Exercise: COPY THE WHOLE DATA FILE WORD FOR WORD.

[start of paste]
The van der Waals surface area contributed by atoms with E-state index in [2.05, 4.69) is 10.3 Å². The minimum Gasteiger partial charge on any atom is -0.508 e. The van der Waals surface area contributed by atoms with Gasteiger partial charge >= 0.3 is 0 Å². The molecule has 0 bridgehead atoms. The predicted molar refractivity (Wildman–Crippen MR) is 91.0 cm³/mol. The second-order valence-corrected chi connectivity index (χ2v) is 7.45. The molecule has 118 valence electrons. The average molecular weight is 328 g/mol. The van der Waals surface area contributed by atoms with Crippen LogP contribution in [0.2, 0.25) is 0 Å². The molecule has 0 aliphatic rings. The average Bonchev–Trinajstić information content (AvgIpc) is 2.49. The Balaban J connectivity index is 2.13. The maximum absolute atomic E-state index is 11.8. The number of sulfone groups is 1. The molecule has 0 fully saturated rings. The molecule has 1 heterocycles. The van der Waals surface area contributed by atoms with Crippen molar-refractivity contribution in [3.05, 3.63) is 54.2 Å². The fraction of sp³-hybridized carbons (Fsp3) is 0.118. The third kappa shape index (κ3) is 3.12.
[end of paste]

The van der Waals surface area contributed by atoms with E-state index in [2.05, 4.69) is 10.3 Å². The minimum Gasteiger partial charge on any atom is -0.508 e. The van der Waals surface area contributed by atoms with Gasteiger partial charge >= 0.3 is 0 Å². The molecule has 0 bridgehead atoms. The predicted molar refractivity (Wildman–Crippen MR) is 91.0 cm³/mol. The second-order valence-corrected chi connectivity index (χ2v) is 7.45. The molecule has 118 valence electrons. The average molecular weight is 328 g/mol. The van der Waals surface area contributed by atoms with Crippen LogP contribution in [0.2, 0.25) is 0 Å². The molecule has 0 aliphatic rings. The average Bonchev–Trinajstić information content (AvgIpc) is 2.49. The Balaban J connectivity index is 2.13. The maximum absolute atomic E-state index is 11.8. The number of sulfone groups is 1. The molecule has 0 fully saturated rings. The molecule has 1 heterocycles. The van der Waals surface area contributed by atoms with Crippen molar-refractivity contribution in [3.05, 3.63) is 54.2 Å². The fraction of sp³-hybridized carbons (Fsp3) is 0.118. The third kappa shape index (κ3) is 3.12.